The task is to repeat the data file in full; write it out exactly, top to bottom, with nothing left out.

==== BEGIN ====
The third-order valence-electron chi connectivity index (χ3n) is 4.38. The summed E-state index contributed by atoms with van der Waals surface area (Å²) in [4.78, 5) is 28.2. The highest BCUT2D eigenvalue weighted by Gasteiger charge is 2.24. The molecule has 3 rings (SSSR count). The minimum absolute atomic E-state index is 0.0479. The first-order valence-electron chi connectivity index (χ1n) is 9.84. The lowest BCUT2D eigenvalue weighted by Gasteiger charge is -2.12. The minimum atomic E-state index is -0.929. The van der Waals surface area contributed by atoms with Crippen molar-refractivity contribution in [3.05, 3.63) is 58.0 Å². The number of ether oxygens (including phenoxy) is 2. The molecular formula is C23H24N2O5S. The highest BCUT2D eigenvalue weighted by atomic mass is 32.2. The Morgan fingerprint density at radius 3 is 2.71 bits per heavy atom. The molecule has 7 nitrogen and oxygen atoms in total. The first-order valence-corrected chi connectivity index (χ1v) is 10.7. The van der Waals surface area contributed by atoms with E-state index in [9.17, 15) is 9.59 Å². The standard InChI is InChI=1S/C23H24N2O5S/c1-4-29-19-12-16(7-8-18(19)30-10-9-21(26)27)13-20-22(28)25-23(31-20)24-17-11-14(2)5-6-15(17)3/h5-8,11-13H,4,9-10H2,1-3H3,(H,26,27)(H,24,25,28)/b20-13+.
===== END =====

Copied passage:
The third-order valence-electron chi connectivity index (χ3n) is 4.38. The summed E-state index contributed by atoms with van der Waals surface area (Å²) in [4.78, 5) is 28.2. The highest BCUT2D eigenvalue weighted by Gasteiger charge is 2.24. The molecule has 3 rings (SSSR count). The minimum absolute atomic E-state index is 0.0479. The first-order valence-electron chi connectivity index (χ1n) is 9.84. The lowest BCUT2D eigenvalue weighted by Gasteiger charge is -2.12. The minimum atomic E-state index is -0.929. The van der Waals surface area contributed by atoms with Crippen molar-refractivity contribution in [3.05, 3.63) is 58.0 Å². The number of ether oxygens (including phenoxy) is 2. The molecular formula is C23H24N2O5S. The highest BCUT2D eigenvalue weighted by atomic mass is 32.2. The Morgan fingerprint density at radius 3 is 2.71 bits per heavy atom. The molecule has 7 nitrogen and oxygen atoms in total. The first-order valence-corrected chi connectivity index (χ1v) is 10.7. The van der Waals surface area contributed by atoms with E-state index in [9.17, 15) is 9.59 Å². The standard InChI is InChI=1S/C23H24N2O5S/c1-4-29-19-12-16(7-8-18(19)30-10-9-21(26)27)13-20-22(28)25-23(31-20)24-17-11-14(2)5-6-15(17)3/h5-8,11-13H,4,9-10H2,1-3H3,(H,26,27)(H,24,25,28)/b20-13+.